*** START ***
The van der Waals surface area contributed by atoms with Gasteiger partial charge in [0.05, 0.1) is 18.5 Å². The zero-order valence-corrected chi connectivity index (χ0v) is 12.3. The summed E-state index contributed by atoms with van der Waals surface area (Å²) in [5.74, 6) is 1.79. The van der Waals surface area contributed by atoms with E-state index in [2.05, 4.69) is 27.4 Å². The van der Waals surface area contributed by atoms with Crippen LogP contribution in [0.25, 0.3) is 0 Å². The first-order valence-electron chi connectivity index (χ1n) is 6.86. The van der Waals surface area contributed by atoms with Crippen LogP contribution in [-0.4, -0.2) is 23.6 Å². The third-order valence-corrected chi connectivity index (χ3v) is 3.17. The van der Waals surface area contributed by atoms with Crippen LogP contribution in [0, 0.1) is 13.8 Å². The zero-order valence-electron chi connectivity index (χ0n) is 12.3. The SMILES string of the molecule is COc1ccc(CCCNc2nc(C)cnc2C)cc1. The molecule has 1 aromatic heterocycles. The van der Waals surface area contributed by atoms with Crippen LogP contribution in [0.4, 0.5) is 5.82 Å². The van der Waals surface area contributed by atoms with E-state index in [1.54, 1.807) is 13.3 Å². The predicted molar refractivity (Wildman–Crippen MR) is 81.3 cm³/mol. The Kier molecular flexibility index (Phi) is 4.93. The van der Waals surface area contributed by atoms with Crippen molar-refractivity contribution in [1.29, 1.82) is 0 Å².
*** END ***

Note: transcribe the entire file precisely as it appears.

The van der Waals surface area contributed by atoms with Gasteiger partial charge in [0.05, 0.1) is 18.5 Å². The zero-order valence-corrected chi connectivity index (χ0v) is 12.3. The summed E-state index contributed by atoms with van der Waals surface area (Å²) in [5.74, 6) is 1.79. The van der Waals surface area contributed by atoms with E-state index in [2.05, 4.69) is 27.4 Å². The van der Waals surface area contributed by atoms with Crippen LogP contribution in [0.25, 0.3) is 0 Å². The first-order valence-electron chi connectivity index (χ1n) is 6.86. The van der Waals surface area contributed by atoms with Crippen LogP contribution in [-0.4, -0.2) is 23.6 Å². The third-order valence-corrected chi connectivity index (χ3v) is 3.17. The van der Waals surface area contributed by atoms with Crippen LogP contribution in [0, 0.1) is 13.8 Å². The zero-order valence-electron chi connectivity index (χ0n) is 12.3. The SMILES string of the molecule is COc1ccc(CCCNc2nc(C)cnc2C)cc1. The molecule has 1 aromatic heterocycles. The van der Waals surface area contributed by atoms with Crippen LogP contribution in [0.4, 0.5) is 5.82 Å². The van der Waals surface area contributed by atoms with E-state index in [1.54, 1.807) is 13.3 Å². The predicted molar refractivity (Wildman–Crippen MR) is 81.3 cm³/mol. The Kier molecular flexibility index (Phi) is 4.93. The van der Waals surface area contributed by atoms with Crippen molar-refractivity contribution in [1.29, 1.82) is 0 Å².